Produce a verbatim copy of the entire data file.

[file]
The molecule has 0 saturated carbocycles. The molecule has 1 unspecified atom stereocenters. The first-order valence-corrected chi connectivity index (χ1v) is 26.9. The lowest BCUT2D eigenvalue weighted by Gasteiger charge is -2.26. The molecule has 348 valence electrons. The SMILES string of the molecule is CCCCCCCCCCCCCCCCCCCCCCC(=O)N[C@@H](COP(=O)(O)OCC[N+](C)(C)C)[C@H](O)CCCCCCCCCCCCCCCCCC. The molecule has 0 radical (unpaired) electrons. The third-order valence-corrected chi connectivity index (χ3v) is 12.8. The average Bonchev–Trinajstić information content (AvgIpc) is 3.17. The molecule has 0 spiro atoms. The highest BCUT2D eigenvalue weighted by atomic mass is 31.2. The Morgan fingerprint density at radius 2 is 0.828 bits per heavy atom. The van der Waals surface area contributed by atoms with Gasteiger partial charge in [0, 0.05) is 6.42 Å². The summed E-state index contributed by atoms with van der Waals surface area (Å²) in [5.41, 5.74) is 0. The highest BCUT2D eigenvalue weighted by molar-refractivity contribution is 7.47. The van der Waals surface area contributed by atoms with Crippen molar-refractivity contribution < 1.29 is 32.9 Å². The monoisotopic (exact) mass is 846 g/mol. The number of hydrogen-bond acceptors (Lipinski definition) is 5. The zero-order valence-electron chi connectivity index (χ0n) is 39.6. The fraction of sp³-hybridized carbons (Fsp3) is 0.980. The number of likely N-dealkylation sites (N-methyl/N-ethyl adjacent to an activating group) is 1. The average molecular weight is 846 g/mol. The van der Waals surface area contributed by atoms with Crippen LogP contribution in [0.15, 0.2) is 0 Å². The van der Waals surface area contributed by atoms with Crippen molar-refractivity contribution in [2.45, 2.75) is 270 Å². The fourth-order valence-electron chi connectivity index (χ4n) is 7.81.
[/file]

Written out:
The molecule has 0 saturated carbocycles. The molecule has 1 unspecified atom stereocenters. The first-order valence-corrected chi connectivity index (χ1v) is 26.9. The lowest BCUT2D eigenvalue weighted by Gasteiger charge is -2.26. The molecule has 348 valence electrons. The SMILES string of the molecule is CCCCCCCCCCCCCCCCCCCCCCC(=O)N[C@@H](COP(=O)(O)OCC[N+](C)(C)C)[C@H](O)CCCCCCCCCCCCCCCCCC. The molecule has 0 radical (unpaired) electrons. The third-order valence-corrected chi connectivity index (χ3v) is 12.8. The average Bonchev–Trinajstić information content (AvgIpc) is 3.17. The molecule has 0 spiro atoms. The highest BCUT2D eigenvalue weighted by atomic mass is 31.2. The Morgan fingerprint density at radius 2 is 0.828 bits per heavy atom. The van der Waals surface area contributed by atoms with Gasteiger partial charge in [0, 0.05) is 6.42 Å². The summed E-state index contributed by atoms with van der Waals surface area (Å²) in [5.41, 5.74) is 0. The highest BCUT2D eigenvalue weighted by molar-refractivity contribution is 7.47. The van der Waals surface area contributed by atoms with Crippen molar-refractivity contribution < 1.29 is 32.9 Å². The monoisotopic (exact) mass is 846 g/mol. The number of hydrogen-bond acceptors (Lipinski definition) is 5. The zero-order valence-electron chi connectivity index (χ0n) is 39.6. The fraction of sp³-hybridized carbons (Fsp3) is 0.980. The number of likely N-dealkylation sites (N-methyl/N-ethyl adjacent to an activating group) is 1. The average molecular weight is 846 g/mol. The van der Waals surface area contributed by atoms with Crippen LogP contribution in [0.15, 0.2) is 0 Å². The van der Waals surface area contributed by atoms with Crippen molar-refractivity contribution in [2.45, 2.75) is 270 Å². The fourth-order valence-electron chi connectivity index (χ4n) is 7.81.